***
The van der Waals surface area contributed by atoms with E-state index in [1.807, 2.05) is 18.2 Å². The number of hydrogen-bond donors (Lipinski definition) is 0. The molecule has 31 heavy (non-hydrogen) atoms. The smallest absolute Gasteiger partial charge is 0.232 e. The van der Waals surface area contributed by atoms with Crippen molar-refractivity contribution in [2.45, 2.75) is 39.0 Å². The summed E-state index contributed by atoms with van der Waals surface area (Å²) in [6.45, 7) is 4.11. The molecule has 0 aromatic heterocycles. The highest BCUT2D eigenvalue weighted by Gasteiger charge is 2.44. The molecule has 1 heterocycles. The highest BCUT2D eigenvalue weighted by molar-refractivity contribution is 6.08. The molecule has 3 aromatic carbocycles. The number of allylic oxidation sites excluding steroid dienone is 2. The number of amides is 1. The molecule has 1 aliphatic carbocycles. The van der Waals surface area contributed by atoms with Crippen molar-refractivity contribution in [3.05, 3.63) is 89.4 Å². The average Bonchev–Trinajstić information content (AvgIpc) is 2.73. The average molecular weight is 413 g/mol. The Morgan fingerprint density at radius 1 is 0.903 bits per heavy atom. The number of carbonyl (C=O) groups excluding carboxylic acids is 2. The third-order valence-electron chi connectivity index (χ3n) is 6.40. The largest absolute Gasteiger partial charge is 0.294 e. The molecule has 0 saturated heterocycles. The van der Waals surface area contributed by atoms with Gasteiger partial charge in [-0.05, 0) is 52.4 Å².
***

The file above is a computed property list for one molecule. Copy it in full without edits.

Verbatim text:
The van der Waals surface area contributed by atoms with E-state index in [1.807, 2.05) is 18.2 Å². The number of hydrogen-bond donors (Lipinski definition) is 0. The molecule has 31 heavy (non-hydrogen) atoms. The smallest absolute Gasteiger partial charge is 0.232 e. The van der Waals surface area contributed by atoms with Crippen molar-refractivity contribution in [2.45, 2.75) is 39.0 Å². The summed E-state index contributed by atoms with van der Waals surface area (Å²) in [6.45, 7) is 4.11. The molecule has 0 aromatic heterocycles. The highest BCUT2D eigenvalue weighted by Gasteiger charge is 2.44. The molecule has 1 heterocycles. The highest BCUT2D eigenvalue weighted by molar-refractivity contribution is 6.08. The molecule has 3 aromatic carbocycles. The number of allylic oxidation sites excluding steroid dienone is 2. The number of amides is 1. The molecule has 1 aliphatic carbocycles. The van der Waals surface area contributed by atoms with Crippen molar-refractivity contribution in [3.05, 3.63) is 89.4 Å². The average Bonchev–Trinajstić information content (AvgIpc) is 2.73. The average molecular weight is 413 g/mol. The Morgan fingerprint density at radius 1 is 0.903 bits per heavy atom. The number of carbonyl (C=O) groups excluding carboxylic acids is 2. The third-order valence-electron chi connectivity index (χ3n) is 6.40. The largest absolute Gasteiger partial charge is 0.294 e. The molecule has 0 saturated heterocycles. The van der Waals surface area contributed by atoms with Gasteiger partial charge in [-0.05, 0) is 52.4 Å².